There are several kinds of pantry moths, all under one inch in length and with drab grayish or brownish colors. When you see these small moths fluttering about, usually toward nightfall, look for where they are coming from. It is their larvae that cause the damage to our foodstuffs. These small cream to brownish caterpillars are found in stored foods worldwide. They usually get into our homes in a food package that has larvae or eggs already inside.

Locate the larvae by looking in opened packages of grains, flours, peas, rice, beans, pet food, spices, dried fruits and nuts, chocolate, cereals, sauce mixes, cookies, croutons, crackers and other grain products. Besides the larvae, speckles can be present along with silken webbings the caterpillars have spun. Even unopened containers need to be checked, since caterpillars can chew through plastic, shrink wrap, and cardboard or crawl under box flaps.

If you can find the infestation before it spreads, simply discard the food product or kill the larvae and eggs by freezing the foodstuff for 4 days. Then if you intend to use the food, sift out the larvae. If the infestation has spread, thorough cleaning is needed. Go through everything, taking contaminated items outside for disposal.

Since pantry moths lay eggs in tiny crevices and cracks, remove everything from storage areas and vacuum thoroughly. Take vacuum contents to the outside garbage. Then wash everything, including cans and other foodstuff containers, with plenty of hot soapy water or vinegar water or bleach solution so it penetrates all surfaces and cracks. When dry, caulk cracks to eliminate hiding places.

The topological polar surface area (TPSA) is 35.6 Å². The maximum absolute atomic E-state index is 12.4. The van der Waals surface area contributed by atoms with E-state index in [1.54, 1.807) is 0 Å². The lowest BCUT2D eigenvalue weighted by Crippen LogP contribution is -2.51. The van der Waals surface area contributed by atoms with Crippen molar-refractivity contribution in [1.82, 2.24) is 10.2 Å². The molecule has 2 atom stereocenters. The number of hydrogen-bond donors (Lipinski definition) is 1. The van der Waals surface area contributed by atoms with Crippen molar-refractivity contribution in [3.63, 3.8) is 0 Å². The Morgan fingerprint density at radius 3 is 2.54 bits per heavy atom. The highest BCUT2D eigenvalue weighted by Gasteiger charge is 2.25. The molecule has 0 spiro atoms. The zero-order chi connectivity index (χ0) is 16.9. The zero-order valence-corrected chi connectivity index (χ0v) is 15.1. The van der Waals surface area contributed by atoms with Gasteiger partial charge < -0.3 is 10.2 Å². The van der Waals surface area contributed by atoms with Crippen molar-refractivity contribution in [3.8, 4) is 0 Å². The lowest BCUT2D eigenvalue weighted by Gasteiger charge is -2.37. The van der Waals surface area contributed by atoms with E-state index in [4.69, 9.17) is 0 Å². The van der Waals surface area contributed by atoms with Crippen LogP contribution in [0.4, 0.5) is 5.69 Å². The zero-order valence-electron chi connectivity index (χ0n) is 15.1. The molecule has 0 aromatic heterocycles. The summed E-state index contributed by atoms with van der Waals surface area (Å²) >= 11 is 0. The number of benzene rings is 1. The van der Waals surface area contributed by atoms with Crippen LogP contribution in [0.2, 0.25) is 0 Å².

Check in areas nearby your storage area for coccons, including curtains and fabrics. Caterpillars can crawl some distance from their feeding place to pupate. A cocoon is enclosed in a web-like yellowish mesh of silk like a little dome glued down to a flat surface. Destroy these too.

To lessen the chance of reinfestation, take care when buying food in bulk. Nearly all bulk grain storage is already infested. Or if you do, freeze items as they come into your home to kill eggs and larvae and then store foods in air-tight containers such as glass jars with rubber gaskets. Many containers which seem air-tight are not. Check by filling with water and inverting. If it leaks, pantry moths can get into it. Even screw-lid jars are vulnerable. Some people report success with thick zip-lock bags.

Make a habit of checking your stored foodstuffs on a regular basis. You can also purchase pantry moth pheromone traps. These do not control infestations but will help you monitor for the presence of adult moths so that you can check food for new infestations. The traps have a chemical in them that attracts male moths. The traps need to be renewed about every 3 months and only one should be put out in a room.

If you plan to use pheromone traps, you sometimes need to know what kind of pantry moths you have to get the right kind of pheromone. Some of the commonest are the Indian meal moth, which is gray with a copper band across the forewings; the Mediterranean flour moth, gray with two black stripes down the top wing; and the Angoumis grain moth, which is buffy or grayish, with the hind wings tapering to a point and edged with a fringe of long hairs.

Sometimes people place dried bay leaves in cupboards or storage areas, several to a shelf as a preventative. Renew these regularly if you try this. With patience and hard work and surveillance, you can get rid of pantry moths.

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